Cover the entire area with the underlayment to protect the flexible liner from damage that can be caused by stones and tree roots. For large ponds, it can be helpful to have someone help with this task. Be sure not to stretch the material too tightly. Run it all the way up the sides, leaving plenty of overlap on land. Cut off the remaining material. Secure the underlayment with heavy rocks or bricks to hold it in place before beginning to lay the flexible pond liner.
Flexible pond liner is made of a material called ethylene propylene diene monomer (EPDM), which is far more durable than a tarp or plastic. The Pond Guy recommends a 45-mil weight and has a formula for calculating how much liner will be needed, which is twice the pond's depth in feet plus 1 foot added to the length of the pond. Next, figure the width by adding twice the pond's depth in feet plus 1 foot to the width of the pond. Size up if needed to make sure there's enough material.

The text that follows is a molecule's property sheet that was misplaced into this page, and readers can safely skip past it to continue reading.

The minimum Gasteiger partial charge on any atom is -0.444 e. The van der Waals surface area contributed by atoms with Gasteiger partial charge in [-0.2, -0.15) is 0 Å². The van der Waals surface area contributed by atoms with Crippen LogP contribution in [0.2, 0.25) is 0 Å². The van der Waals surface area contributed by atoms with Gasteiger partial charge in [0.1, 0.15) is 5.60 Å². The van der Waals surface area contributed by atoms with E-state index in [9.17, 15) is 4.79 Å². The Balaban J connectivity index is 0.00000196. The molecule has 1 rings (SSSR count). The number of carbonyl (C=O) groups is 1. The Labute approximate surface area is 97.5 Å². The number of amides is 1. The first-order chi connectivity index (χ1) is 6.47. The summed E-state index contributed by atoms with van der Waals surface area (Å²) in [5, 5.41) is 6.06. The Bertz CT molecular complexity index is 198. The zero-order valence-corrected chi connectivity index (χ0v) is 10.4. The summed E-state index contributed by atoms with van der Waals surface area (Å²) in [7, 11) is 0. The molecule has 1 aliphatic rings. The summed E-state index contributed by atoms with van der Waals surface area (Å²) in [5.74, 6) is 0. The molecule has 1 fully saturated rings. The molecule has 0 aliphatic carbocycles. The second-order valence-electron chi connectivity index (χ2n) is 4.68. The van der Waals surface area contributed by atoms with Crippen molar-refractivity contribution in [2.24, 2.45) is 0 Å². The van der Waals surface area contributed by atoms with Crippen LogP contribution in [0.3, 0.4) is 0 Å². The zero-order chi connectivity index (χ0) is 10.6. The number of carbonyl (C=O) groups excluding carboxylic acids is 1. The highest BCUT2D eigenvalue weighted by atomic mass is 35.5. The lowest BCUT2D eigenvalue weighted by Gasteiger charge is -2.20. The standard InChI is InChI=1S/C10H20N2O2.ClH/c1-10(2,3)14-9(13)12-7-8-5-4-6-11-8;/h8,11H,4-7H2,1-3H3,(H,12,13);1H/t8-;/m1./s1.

Install the liner the same way as the underlayment, making sure there is plenty of slack so that when the pond is filled with water, it won't pull itself down. In areas where there is an excess of material, fold and pleat the liner to neaten the appearance and make it sit nicely. Secure it with rock or bricks. Add some water to the bottom of the pond area and readjust the pond liner if needed to give more slack. Continue adding water and adjusting until the pond is filled and then trim the liner. Save the extra material for patching later if needed.